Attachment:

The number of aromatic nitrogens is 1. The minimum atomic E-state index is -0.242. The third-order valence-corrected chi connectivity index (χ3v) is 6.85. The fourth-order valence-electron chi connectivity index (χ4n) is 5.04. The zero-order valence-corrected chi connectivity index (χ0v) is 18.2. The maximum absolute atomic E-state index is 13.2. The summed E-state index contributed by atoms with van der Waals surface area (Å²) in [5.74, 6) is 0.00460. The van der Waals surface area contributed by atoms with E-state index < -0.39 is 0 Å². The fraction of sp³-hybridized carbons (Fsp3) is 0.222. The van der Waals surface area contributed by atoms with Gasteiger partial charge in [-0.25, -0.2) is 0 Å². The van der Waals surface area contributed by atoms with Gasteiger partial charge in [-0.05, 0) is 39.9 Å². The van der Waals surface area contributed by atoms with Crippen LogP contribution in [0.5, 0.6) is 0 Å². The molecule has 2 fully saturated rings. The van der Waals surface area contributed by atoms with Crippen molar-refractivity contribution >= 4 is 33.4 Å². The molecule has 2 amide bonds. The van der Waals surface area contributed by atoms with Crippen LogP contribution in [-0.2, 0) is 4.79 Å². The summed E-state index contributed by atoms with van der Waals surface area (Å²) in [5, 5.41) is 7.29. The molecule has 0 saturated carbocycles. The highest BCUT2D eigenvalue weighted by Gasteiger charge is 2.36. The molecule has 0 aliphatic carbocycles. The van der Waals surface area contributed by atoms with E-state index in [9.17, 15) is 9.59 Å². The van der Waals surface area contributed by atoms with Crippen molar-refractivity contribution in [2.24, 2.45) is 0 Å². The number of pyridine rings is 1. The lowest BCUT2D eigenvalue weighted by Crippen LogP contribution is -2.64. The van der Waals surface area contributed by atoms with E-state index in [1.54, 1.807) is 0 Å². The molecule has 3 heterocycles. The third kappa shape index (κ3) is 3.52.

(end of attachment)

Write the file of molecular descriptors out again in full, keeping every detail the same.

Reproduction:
The number of aromatic nitrogens is 1. The minimum atomic E-state index is -0.242. The third-order valence-corrected chi connectivity index (χ3v) is 6.85. The fourth-order valence-electron chi connectivity index (χ4n) is 5.04. The zero-order valence-corrected chi connectivity index (χ0v) is 18.2. The maximum absolute atomic E-state index is 13.2. The summed E-state index contributed by atoms with van der Waals surface area (Å²) in [5.74, 6) is 0.00460. The van der Waals surface area contributed by atoms with E-state index < -0.39 is 0 Å². The fraction of sp³-hybridized carbons (Fsp3) is 0.222. The van der Waals surface area contributed by atoms with Gasteiger partial charge in [-0.25, -0.2) is 0 Å². The van der Waals surface area contributed by atoms with Gasteiger partial charge in [-0.05, 0) is 39.9 Å². The van der Waals surface area contributed by atoms with Crippen LogP contribution in [0.5, 0.6) is 0 Å². The molecule has 2 fully saturated rings. The van der Waals surface area contributed by atoms with Crippen molar-refractivity contribution >= 4 is 33.4 Å². The molecule has 2 amide bonds. The van der Waals surface area contributed by atoms with Crippen LogP contribution in [-0.2, 0) is 4.79 Å². The summed E-state index contributed by atoms with van der Waals surface area (Å²) in [5, 5.41) is 7.29. The molecule has 0 saturated carbocycles. The highest BCUT2D eigenvalue weighted by Gasteiger charge is 2.36. The molecule has 0 aliphatic carbocycles. The van der Waals surface area contributed by atoms with E-state index in [9.17, 15) is 9.59 Å². The van der Waals surface area contributed by atoms with Crippen molar-refractivity contribution in [2.24, 2.45) is 0 Å². The number of pyridine rings is 1. The lowest BCUT2D eigenvalue weighted by Crippen LogP contribution is -2.64. The van der Waals surface area contributed by atoms with E-state index in [1.54, 1.807) is 0 Å². The molecule has 3 heterocycles. The third kappa shape index (κ3) is 3.52.